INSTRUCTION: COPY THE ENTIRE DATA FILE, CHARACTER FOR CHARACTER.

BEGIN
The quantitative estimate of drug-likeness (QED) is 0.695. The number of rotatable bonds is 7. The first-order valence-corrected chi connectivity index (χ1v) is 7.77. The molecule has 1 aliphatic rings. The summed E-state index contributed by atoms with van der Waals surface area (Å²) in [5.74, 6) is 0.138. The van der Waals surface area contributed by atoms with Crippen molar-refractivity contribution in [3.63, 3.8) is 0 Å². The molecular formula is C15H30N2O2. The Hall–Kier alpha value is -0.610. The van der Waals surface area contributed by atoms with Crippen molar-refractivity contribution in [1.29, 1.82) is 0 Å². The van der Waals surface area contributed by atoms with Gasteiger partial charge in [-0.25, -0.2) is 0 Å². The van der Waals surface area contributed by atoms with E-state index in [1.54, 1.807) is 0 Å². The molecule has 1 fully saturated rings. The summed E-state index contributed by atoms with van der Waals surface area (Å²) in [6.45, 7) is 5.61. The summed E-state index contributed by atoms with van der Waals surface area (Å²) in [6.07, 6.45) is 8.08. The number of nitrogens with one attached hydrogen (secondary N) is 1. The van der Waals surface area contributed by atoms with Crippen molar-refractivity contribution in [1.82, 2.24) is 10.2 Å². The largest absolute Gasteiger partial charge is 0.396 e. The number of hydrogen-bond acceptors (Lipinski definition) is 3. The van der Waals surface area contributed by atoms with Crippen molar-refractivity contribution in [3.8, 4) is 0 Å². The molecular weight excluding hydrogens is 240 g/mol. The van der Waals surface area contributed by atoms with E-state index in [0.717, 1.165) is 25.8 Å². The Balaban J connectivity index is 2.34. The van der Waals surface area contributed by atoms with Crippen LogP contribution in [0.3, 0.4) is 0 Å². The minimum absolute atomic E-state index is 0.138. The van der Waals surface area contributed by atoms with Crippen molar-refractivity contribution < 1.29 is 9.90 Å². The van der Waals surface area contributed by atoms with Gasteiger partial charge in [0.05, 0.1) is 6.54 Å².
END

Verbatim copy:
The quantitative estimate of drug-likeness (QED) is 0.695. The number of rotatable bonds is 7. The first-order valence-corrected chi connectivity index (χ1v) is 7.77. The molecule has 1 aliphatic rings. The summed E-state index contributed by atoms with van der Waals surface area (Å²) in [5.74, 6) is 0.138. The van der Waals surface area contributed by atoms with Crippen molar-refractivity contribution in [3.63, 3.8) is 0 Å². The molecular formula is C15H30N2O2. The Hall–Kier alpha value is -0.610. The van der Waals surface area contributed by atoms with Crippen molar-refractivity contribution in [1.29, 1.82) is 0 Å². The van der Waals surface area contributed by atoms with Gasteiger partial charge in [-0.25, -0.2) is 0 Å². The van der Waals surface area contributed by atoms with E-state index in [1.54, 1.807) is 0 Å². The molecule has 1 fully saturated rings. The summed E-state index contributed by atoms with van der Waals surface area (Å²) in [6.45, 7) is 5.61. The summed E-state index contributed by atoms with van der Waals surface area (Å²) in [6.07, 6.45) is 8.08. The number of nitrogens with one attached hydrogen (secondary N) is 1. The van der Waals surface area contributed by atoms with Crippen molar-refractivity contribution in [1.82, 2.24) is 10.2 Å². The largest absolute Gasteiger partial charge is 0.396 e. The number of hydrogen-bond acceptors (Lipinski definition) is 3. The van der Waals surface area contributed by atoms with Crippen molar-refractivity contribution in [3.8, 4) is 0 Å². The molecular weight excluding hydrogens is 240 g/mol. The van der Waals surface area contributed by atoms with E-state index in [0.717, 1.165) is 25.8 Å². The Balaban J connectivity index is 2.34. The van der Waals surface area contributed by atoms with Crippen LogP contribution in [0.3, 0.4) is 0 Å². The minimum absolute atomic E-state index is 0.138. The van der Waals surface area contributed by atoms with Crippen molar-refractivity contribution < 1.29 is 9.90 Å². The van der Waals surface area contributed by atoms with Gasteiger partial charge in [0.05, 0.1) is 6.54 Å².